In the early twentieth century Alaska held a strong allure for the young men of Hood River. Both Alva Day and Will Langille made that journey. Mr. Day created a compelling document of his excursion which we'll follow for a few days. It also gives me a chance to let you know we're making good progress digitizing the approximately 2700 Alva Day negatives in our collection. Thanks to the generous response to my earlier appeal, we have the materials we need to process and preserve these negatives.
Like all good sea tales, Alva Day's adventure began on the docks. Here we see the steamship SS Alameda at a Seattle pier on March 21, 1917, building up a head of steam.
The SS Alameda was built at a Philadelphia shipyard in 1883, and plied the waters of the Pacific until it burned at a pier in 1931. Many of its long years of service were spent along the coast of Alaska. It appears in numerous photos in Alaska state archives. I even ran across a breakfast menu: chilled Casaba melon with rhubarb sauce, grape nuts, fried smelt with lemon butter, and an oyster omelet were among the offerings.
I wonder about the man who seems to be bent over the ship's railing even before they left the dock.
He quite probably is a crew man checking those lines out or seeing if equipment was in working order. Doubt if he was planning on jumping. Though it appears they have a full head of steam and maybe ready to sail off, the gang plank is still in place. At least I do see life boats.
What does the sign on the warehouse say. I see something about railway, but not the best pair of eyes to read it.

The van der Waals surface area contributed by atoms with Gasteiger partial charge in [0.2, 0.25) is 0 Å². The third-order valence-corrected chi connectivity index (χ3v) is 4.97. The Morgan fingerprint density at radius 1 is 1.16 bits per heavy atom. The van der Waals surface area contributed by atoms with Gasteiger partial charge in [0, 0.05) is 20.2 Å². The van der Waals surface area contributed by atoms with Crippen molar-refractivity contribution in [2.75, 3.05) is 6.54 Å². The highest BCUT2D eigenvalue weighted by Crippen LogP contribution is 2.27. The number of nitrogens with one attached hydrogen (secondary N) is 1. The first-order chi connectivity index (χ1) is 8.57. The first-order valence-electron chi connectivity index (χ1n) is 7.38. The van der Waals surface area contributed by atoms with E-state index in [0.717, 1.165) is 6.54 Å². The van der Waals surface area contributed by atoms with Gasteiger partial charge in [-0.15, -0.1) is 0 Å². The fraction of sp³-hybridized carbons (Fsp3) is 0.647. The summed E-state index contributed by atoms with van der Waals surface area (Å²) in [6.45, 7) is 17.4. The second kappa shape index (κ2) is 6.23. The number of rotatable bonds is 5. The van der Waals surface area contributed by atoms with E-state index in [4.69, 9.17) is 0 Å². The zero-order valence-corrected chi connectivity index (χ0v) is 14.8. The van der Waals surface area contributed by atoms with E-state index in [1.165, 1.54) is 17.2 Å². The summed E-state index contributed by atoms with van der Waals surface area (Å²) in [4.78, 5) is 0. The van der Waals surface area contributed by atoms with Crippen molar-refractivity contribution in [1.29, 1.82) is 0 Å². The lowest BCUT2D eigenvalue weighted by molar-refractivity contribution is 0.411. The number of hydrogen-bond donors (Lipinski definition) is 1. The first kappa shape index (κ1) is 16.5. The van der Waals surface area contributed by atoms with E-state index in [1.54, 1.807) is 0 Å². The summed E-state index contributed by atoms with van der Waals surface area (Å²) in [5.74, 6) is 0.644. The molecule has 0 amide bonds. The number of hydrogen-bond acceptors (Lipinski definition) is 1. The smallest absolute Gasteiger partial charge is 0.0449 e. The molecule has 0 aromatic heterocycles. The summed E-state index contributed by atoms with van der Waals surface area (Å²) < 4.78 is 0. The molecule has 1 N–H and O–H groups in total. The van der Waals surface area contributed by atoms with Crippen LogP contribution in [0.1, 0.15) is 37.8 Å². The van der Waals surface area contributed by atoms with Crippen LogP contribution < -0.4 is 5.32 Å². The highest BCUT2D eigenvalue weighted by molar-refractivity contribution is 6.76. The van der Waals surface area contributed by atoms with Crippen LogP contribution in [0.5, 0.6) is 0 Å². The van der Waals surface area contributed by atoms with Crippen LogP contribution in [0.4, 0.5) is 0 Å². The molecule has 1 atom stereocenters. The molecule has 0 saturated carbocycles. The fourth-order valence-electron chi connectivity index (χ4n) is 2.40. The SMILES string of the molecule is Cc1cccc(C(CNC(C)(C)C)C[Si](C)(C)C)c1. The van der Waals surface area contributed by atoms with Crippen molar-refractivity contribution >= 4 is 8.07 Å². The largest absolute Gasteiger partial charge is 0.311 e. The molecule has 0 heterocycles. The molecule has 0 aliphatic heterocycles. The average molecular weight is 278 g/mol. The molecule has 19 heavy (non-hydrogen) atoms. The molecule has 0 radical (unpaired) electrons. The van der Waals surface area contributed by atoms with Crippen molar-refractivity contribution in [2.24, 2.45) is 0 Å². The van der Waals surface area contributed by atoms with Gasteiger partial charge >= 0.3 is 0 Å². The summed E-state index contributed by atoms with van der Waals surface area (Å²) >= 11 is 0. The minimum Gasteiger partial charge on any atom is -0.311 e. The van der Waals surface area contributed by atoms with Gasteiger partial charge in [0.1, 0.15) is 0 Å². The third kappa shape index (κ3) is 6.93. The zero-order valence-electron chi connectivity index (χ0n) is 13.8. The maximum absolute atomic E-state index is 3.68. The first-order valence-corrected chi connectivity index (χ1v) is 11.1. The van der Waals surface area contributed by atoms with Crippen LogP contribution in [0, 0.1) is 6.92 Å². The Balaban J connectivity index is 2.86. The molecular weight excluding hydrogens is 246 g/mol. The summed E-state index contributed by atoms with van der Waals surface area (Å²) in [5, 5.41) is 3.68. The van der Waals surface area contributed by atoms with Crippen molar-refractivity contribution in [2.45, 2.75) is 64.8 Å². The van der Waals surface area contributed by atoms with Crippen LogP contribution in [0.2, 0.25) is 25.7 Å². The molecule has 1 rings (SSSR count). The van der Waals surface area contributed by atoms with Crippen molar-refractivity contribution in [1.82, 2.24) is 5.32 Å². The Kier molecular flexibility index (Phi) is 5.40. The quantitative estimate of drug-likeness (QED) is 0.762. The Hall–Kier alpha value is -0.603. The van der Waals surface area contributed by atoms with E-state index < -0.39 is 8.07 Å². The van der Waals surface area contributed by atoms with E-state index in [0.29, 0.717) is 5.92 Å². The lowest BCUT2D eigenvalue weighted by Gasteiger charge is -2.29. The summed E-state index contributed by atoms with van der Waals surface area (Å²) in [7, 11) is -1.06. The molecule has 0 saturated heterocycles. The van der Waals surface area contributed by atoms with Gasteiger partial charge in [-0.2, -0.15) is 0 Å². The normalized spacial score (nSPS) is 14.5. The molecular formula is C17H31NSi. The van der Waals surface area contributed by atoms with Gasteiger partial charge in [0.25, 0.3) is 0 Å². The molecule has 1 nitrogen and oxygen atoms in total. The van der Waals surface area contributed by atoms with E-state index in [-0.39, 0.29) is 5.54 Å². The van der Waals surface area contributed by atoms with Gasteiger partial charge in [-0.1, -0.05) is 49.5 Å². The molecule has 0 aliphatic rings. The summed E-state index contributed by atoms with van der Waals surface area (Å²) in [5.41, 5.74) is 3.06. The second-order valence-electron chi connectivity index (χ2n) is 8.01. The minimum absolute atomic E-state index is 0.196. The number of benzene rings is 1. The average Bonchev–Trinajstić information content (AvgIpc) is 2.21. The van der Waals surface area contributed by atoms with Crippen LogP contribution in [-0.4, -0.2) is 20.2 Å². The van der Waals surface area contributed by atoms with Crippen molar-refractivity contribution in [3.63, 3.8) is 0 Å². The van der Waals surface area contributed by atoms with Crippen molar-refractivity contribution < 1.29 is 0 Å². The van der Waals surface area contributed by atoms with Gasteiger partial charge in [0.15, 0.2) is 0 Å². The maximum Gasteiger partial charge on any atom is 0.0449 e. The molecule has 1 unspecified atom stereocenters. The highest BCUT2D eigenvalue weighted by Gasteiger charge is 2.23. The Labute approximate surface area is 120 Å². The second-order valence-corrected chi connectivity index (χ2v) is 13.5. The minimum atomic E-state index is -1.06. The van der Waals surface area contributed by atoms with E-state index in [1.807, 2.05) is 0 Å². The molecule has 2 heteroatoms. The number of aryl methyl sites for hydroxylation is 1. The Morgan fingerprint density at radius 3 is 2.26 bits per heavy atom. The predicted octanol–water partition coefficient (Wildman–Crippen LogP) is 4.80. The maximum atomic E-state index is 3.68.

Many of the old vessels say from the 1880's time frame had their last hurrah on the Pacific between say Seattle and Alaska.
Charlott on 9th April 2012 @ 7:14am
We also have this story from a woman's perspective at the museum. Edna Plog made this journey - chaperoned of course - and kept extensive diaries, including the size of the glaciers and her lively description of the unique Alaskan culture. Quite an adventure for a young lady of her time. It is nice to now see what type of vessel she was on for her travels.
Connie on 9th April 2012 @ 7:48am
The sign on the building says, "Pier 1, Northern Pacific Railway Company"
Arthur on 9th April 2012 @ 7:50am
That column of steam may be the whistle sounding impending departure. Good to hear that the fund raising was successful Arthur.
Could they steer this ship from either end? Arlen
Arlen Sheldrake on 9th April 2012 @ 8:37am
Any idea what type of fuel was used for the steam ship?
l.e. on 10th April 2012 @ 12:20pm
l.e., my guess is coal. Remember the boiler room scene from Titanic?
Arthur on 10th April 2012 @ 12:50pm
In 1915, my Grandfather Patrick J. Kelly served as a deckhand on this ship at the age of 14. He also was a deckhand on the SS Northwestern, both sailing from Seattle to Alaska. He obtained his 3rd Mates License at the age of 19. He went on to serve in WWI, and WWII as a naval captain. He joined the Puget Sound Pilots in 1945 and retired in 1963. Between the wars, he piloted ships for the American Mail Line, Alaska Steamship, and Nelson Steam lines.
Stephen on 10th October 2013 @ 2:31pm
Odds are that this steamer ran on coal, as there was a large coal mining operation east of town, but a fair amount of these boats also ran on cordwood as well.
The wheel on the stern was normally only used for docking maneuvers.
The steam escaping the small pipe on the funnel in view is not the whistle, just an auxiliary steam vent. The whistles on these steamers were almost always mounted on the forward side of the first funnel.
Mike on 20th August 2015 @ 8:17pm
My Grandfather was a coalpasser on the S.S. Alameda. Not sure if it was the same ship. He is listed on the crew manifest on trips between San Francisco and Auckland New Zealand. The time frame seems to be between 1893 and 1903
John Dickey on 3rd October 2017 @ 12:13pm